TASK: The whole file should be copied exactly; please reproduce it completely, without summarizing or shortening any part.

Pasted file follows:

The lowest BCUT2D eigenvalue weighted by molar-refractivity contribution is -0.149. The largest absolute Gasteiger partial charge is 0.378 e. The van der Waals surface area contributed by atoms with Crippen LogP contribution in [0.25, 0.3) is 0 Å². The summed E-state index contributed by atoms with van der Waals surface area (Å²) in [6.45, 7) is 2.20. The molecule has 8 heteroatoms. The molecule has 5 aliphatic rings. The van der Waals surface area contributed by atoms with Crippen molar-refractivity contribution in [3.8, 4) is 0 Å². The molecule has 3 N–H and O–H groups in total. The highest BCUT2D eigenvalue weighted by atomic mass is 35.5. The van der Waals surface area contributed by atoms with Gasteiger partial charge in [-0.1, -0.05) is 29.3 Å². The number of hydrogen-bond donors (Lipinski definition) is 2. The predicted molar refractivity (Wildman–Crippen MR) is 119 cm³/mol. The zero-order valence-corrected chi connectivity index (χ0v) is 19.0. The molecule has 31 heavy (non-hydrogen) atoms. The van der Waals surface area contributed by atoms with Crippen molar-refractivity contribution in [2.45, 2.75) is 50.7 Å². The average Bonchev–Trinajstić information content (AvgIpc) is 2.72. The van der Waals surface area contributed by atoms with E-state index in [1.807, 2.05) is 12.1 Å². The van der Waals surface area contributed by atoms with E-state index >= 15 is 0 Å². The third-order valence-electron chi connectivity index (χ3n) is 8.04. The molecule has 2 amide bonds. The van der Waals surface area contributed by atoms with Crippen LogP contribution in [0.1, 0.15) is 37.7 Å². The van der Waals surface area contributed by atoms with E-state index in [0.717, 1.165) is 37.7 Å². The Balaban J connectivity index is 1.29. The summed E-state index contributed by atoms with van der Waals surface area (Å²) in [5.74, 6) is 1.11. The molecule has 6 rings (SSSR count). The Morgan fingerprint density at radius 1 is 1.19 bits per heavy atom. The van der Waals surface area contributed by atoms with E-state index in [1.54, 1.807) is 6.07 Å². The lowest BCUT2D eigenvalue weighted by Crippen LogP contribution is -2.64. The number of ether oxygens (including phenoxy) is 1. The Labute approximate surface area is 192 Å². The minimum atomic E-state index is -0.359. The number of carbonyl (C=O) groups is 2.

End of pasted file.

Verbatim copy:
The lowest BCUT2D eigenvalue weighted by molar-refractivity contribution is -0.149. The largest absolute Gasteiger partial charge is 0.378 e. The van der Waals surface area contributed by atoms with Crippen LogP contribution in [0.25, 0.3) is 0 Å². The summed E-state index contributed by atoms with van der Waals surface area (Å²) in [6.45, 7) is 2.20. The molecule has 8 heteroatoms. The molecule has 5 aliphatic rings. The van der Waals surface area contributed by atoms with Crippen molar-refractivity contribution in [3.8, 4) is 0 Å². The molecule has 3 N–H and O–H groups in total. The highest BCUT2D eigenvalue weighted by atomic mass is 35.5. The van der Waals surface area contributed by atoms with Gasteiger partial charge in [-0.1, -0.05) is 29.3 Å². The number of hydrogen-bond donors (Lipinski definition) is 2. The predicted molar refractivity (Wildman–Crippen MR) is 119 cm³/mol. The zero-order valence-corrected chi connectivity index (χ0v) is 19.0. The molecule has 31 heavy (non-hydrogen) atoms. The van der Waals surface area contributed by atoms with Crippen molar-refractivity contribution in [2.45, 2.75) is 50.7 Å². The average Bonchev–Trinajstić information content (AvgIpc) is 2.72. The van der Waals surface area contributed by atoms with E-state index in [1.807, 2.05) is 12.1 Å². The van der Waals surface area contributed by atoms with E-state index >= 15 is 0 Å². The third-order valence-electron chi connectivity index (χ3n) is 8.04. The molecule has 2 amide bonds. The van der Waals surface area contributed by atoms with Crippen LogP contribution in [0.1, 0.15) is 37.7 Å². The van der Waals surface area contributed by atoms with E-state index in [0.717, 1.165) is 37.7 Å². The Balaban J connectivity index is 1.29. The summed E-state index contributed by atoms with van der Waals surface area (Å²) in [5.74, 6) is 1.11. The molecule has 6 rings (SSSR count). The Morgan fingerprint density at radius 1 is 1.19 bits per heavy atom. The van der Waals surface area contributed by atoms with E-state index in [1.54, 1.807) is 6.07 Å². The lowest BCUT2D eigenvalue weighted by Crippen LogP contribution is -2.64. The number of ether oxygens (including phenoxy) is 1. The Labute approximate surface area is 192 Å². The minimum atomic E-state index is -0.359. The number of carbonyl (C=O) groups is 2.